The one thing that could prompt Jotirao to not only forgive his would-be assassins but keep them in proximity was love, not fear. As the Bible says, “perfect love casts out fear”.
Joshi recounts another act of love by Phule which in his day would be very revolutionary: “Jotirao threw open the water tank near his house to untouchables, for whom the municipality had not made any arrangements for providing water. During summer, they had to walk long distances to fetch water. Jotirao’s caste fellows threatened to ostracize him. It was rumoured that he had converted to Christianity, because only Christian missionaries did not believe in being polluted by the untouchables. Jotirao showed exemplary courage in the face of strong social pressure. He believed that right was on his side.”
The biblical teaching on the kingdom of God had left a deep impression on him, and he wrote in his last book, Sarvajanik Satyadharma Pustak (Book of the Universal Religion of Truth):
“Nirmik (Creator) has created food, flowers and fruits for enjoyment of all humans. Men and women have not nurtured the sacred emotion of brotherly and sisterly feeling towards each other. This has resulted in the decline of truth in the world; there is unhappiness and misery everywhere. Men have treated their mothers, sisters, daughters, and daughters-in-law like slaves. If they had not come in the way of women’s rights, the kingdom of Nirmik would have descended on Earth, making all men and women contented and happy. … I shall quote a great saying of that Great Man of Truth: Do unto others as you would have them do unto you.” This last statement is straight out of the mouth of the Lord Jesus Christ. No one else in history has ever taught such a radically positive expression of love. This is the only antidote to the poison of radical hate.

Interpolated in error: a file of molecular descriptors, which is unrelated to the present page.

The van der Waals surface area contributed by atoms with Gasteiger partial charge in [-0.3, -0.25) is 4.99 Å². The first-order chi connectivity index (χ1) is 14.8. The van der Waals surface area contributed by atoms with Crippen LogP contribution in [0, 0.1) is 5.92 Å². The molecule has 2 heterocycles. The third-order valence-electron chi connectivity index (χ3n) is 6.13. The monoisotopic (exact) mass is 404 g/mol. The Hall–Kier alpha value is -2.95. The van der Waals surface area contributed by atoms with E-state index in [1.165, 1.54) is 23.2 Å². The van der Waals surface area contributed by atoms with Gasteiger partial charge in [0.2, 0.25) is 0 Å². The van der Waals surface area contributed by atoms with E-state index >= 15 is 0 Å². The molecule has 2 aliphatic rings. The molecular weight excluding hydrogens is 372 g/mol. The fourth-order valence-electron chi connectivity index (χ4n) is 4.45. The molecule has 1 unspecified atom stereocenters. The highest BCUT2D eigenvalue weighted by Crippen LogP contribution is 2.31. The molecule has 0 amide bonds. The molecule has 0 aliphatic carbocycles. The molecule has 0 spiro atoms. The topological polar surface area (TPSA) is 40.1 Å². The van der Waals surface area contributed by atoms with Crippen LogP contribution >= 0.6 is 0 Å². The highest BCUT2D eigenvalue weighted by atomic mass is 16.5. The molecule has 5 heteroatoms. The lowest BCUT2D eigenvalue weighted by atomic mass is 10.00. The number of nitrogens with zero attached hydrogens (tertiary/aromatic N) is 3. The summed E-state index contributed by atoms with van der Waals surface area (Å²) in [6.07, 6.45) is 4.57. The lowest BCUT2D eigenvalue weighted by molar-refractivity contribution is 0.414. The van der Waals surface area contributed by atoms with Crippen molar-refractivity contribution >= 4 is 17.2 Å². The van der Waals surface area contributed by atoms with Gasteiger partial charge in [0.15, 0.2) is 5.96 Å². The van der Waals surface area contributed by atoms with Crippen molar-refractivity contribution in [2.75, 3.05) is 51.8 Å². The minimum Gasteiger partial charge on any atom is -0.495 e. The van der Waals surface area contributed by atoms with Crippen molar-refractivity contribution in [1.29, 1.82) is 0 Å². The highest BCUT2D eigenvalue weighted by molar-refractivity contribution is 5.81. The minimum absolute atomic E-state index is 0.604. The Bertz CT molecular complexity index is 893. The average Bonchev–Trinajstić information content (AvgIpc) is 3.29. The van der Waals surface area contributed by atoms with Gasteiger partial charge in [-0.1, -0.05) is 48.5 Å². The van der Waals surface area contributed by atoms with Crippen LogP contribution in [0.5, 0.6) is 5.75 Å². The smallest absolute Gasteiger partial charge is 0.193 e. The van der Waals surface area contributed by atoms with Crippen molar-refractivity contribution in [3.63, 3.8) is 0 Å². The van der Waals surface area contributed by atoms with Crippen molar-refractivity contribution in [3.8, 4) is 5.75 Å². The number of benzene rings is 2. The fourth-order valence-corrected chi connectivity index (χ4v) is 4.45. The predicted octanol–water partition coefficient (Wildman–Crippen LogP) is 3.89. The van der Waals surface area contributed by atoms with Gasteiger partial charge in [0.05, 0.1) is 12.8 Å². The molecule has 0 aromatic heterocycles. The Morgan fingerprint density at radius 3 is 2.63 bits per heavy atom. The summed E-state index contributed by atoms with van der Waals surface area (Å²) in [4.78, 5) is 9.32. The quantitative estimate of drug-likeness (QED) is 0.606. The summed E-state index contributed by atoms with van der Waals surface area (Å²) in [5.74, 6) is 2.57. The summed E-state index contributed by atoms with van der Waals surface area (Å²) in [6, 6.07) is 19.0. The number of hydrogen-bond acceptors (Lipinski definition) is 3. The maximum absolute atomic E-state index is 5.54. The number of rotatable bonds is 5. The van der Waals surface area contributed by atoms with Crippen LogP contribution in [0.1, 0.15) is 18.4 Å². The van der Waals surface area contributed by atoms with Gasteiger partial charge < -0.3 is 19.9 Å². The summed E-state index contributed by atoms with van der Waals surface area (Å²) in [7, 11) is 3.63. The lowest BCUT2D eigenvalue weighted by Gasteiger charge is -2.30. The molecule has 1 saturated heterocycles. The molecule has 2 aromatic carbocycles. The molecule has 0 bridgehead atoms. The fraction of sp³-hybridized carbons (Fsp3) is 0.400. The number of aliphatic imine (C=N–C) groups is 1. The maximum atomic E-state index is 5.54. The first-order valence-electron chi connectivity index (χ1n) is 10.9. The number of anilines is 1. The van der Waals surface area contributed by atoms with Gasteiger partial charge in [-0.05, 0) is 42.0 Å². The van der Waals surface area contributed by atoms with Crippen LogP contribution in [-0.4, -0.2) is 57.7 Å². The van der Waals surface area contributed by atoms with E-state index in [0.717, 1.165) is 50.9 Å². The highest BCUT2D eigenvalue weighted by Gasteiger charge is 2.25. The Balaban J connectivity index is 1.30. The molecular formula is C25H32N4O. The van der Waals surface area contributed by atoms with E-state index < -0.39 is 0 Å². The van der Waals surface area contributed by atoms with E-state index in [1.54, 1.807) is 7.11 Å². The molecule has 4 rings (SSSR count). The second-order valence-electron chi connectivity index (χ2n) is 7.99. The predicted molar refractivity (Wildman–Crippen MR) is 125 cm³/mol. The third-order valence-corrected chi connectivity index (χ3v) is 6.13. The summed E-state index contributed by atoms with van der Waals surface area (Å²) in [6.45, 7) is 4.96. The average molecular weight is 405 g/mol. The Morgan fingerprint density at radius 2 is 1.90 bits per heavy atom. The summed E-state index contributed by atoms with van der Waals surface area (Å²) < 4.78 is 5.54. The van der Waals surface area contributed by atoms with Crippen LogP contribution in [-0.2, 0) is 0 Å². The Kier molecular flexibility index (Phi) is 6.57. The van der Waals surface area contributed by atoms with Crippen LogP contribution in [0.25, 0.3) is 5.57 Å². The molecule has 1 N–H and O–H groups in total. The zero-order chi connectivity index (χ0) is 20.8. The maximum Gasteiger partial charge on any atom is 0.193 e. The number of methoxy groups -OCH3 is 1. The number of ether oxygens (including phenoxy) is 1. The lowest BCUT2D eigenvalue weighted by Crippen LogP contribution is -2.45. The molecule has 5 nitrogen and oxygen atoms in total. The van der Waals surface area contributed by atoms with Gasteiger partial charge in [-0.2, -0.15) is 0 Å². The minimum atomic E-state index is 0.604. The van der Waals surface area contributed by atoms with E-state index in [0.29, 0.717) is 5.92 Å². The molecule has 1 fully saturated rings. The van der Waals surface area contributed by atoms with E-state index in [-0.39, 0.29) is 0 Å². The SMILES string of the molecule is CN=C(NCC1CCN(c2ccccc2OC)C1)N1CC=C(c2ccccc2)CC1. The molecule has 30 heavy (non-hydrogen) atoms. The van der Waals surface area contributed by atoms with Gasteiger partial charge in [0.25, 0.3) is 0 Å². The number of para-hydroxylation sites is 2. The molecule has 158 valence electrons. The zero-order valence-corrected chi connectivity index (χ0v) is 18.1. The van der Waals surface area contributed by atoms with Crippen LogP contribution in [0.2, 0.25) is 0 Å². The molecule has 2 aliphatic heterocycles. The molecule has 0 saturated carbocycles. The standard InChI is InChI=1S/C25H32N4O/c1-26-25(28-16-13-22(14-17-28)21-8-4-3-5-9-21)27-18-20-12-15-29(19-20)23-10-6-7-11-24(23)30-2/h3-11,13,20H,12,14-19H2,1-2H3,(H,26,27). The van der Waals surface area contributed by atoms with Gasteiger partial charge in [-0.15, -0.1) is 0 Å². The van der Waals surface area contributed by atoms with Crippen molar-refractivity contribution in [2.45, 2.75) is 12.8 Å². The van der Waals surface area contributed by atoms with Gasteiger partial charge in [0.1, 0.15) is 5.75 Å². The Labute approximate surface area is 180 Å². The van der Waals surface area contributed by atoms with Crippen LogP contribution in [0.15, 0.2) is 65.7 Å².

Jotirao may never have worn a cross around his neck as so many so-called Christians do. But his life demonstrated the teachings of Jesus Christ in action.
His wife Savitri did not bear him children. His family wanted him to take a second wife. Even Savitri’s own father encouraged him to remarry. But Phule refused. He said, “If a woman cannot beget a child from her first husband, will she be justified in getting a second husband? This male practice of a second marriage because there is no issue from the first is an extremely cruel one.” He showed great love and sensitivity toward his wife.
Do we model this kind of love to our children? Do our sons see us treating our wives and daughters with love and respect or are they mere objects to bear our children and perform domestic chores?
Do we practise forgiveness when others wrong us?
Do we see the image of God in every human being, irrespective of caste, creed or gender? Do we treat everyone around us with the same respect?
Are we going to raise the likes of Jotirao Phule or will we breed a generation capable of radical hate instead of radical love?